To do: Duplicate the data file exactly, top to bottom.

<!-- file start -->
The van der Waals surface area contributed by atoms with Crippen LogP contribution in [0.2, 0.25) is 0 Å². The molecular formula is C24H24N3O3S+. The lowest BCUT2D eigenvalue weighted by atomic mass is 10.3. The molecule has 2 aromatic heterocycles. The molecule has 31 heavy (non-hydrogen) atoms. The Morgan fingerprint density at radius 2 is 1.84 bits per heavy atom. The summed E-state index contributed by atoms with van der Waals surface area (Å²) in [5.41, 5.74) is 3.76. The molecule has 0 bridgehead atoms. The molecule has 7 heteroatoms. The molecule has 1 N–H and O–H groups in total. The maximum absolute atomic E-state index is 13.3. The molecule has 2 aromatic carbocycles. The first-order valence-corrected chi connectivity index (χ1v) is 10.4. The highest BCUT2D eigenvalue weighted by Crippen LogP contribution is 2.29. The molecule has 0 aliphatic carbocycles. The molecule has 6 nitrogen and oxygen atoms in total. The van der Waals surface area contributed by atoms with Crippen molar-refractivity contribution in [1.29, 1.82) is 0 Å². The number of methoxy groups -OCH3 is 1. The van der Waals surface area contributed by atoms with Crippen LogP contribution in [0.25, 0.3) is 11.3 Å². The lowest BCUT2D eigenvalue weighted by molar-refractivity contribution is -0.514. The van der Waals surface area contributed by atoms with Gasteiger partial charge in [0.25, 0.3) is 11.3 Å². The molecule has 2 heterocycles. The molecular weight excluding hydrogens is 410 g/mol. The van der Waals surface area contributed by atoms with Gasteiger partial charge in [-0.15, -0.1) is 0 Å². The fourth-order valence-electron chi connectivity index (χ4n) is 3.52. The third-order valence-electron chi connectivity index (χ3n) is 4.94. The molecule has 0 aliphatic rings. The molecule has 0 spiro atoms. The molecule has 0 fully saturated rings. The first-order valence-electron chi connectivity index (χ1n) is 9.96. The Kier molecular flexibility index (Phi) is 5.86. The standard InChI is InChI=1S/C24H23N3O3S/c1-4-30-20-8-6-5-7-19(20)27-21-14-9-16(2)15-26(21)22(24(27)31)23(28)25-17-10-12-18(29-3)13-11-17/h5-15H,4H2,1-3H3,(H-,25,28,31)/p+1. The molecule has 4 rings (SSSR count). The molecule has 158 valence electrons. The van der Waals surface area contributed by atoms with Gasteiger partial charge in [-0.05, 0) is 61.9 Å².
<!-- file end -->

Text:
The van der Waals surface area contributed by atoms with Crippen LogP contribution in [0.2, 0.25) is 0 Å². The molecular formula is C24H24N3O3S+. The lowest BCUT2D eigenvalue weighted by atomic mass is 10.3. The molecule has 2 aromatic heterocycles. The molecule has 31 heavy (non-hydrogen) atoms. The Morgan fingerprint density at radius 2 is 1.84 bits per heavy atom. The summed E-state index contributed by atoms with van der Waals surface area (Å²) in [5.41, 5.74) is 3.76. The molecule has 0 bridgehead atoms. The molecule has 7 heteroatoms. The molecule has 1 N–H and O–H groups in total. The maximum absolute atomic E-state index is 13.3. The molecule has 2 aromatic carbocycles. The first-order valence-corrected chi connectivity index (χ1v) is 10.4. The highest BCUT2D eigenvalue weighted by Crippen LogP contribution is 2.29. The molecule has 0 aliphatic carbocycles. The molecule has 6 nitrogen and oxygen atoms in total. The van der Waals surface area contributed by atoms with Crippen molar-refractivity contribution in [1.29, 1.82) is 0 Å². The number of methoxy groups -OCH3 is 1. The van der Waals surface area contributed by atoms with Crippen LogP contribution in [0.25, 0.3) is 11.3 Å². The lowest BCUT2D eigenvalue weighted by molar-refractivity contribution is -0.514. The van der Waals surface area contributed by atoms with Gasteiger partial charge in [0.25, 0.3) is 11.3 Å². The molecule has 2 heterocycles. The molecular weight excluding hydrogens is 410 g/mol. The van der Waals surface area contributed by atoms with Gasteiger partial charge in [-0.15, -0.1) is 0 Å². The fourth-order valence-electron chi connectivity index (χ4n) is 3.52. The third-order valence-electron chi connectivity index (χ3n) is 4.94. The molecule has 0 aliphatic rings. The molecule has 0 spiro atoms. The molecule has 0 fully saturated rings. The first-order valence-electron chi connectivity index (χ1n) is 9.96. The Kier molecular flexibility index (Phi) is 5.86. The standard InChI is InChI=1S/C24H23N3O3S/c1-4-30-20-8-6-5-7-19(20)27-21-14-9-16(2)15-26(21)22(24(27)31)23(28)25-17-10-12-18(29-3)13-11-17/h5-15H,4H2,1-3H3,(H-,25,28,31)/p+1. The molecule has 4 rings (SSSR count). The molecule has 158 valence electrons. The van der Waals surface area contributed by atoms with Gasteiger partial charge in [-0.05, 0) is 61.9 Å².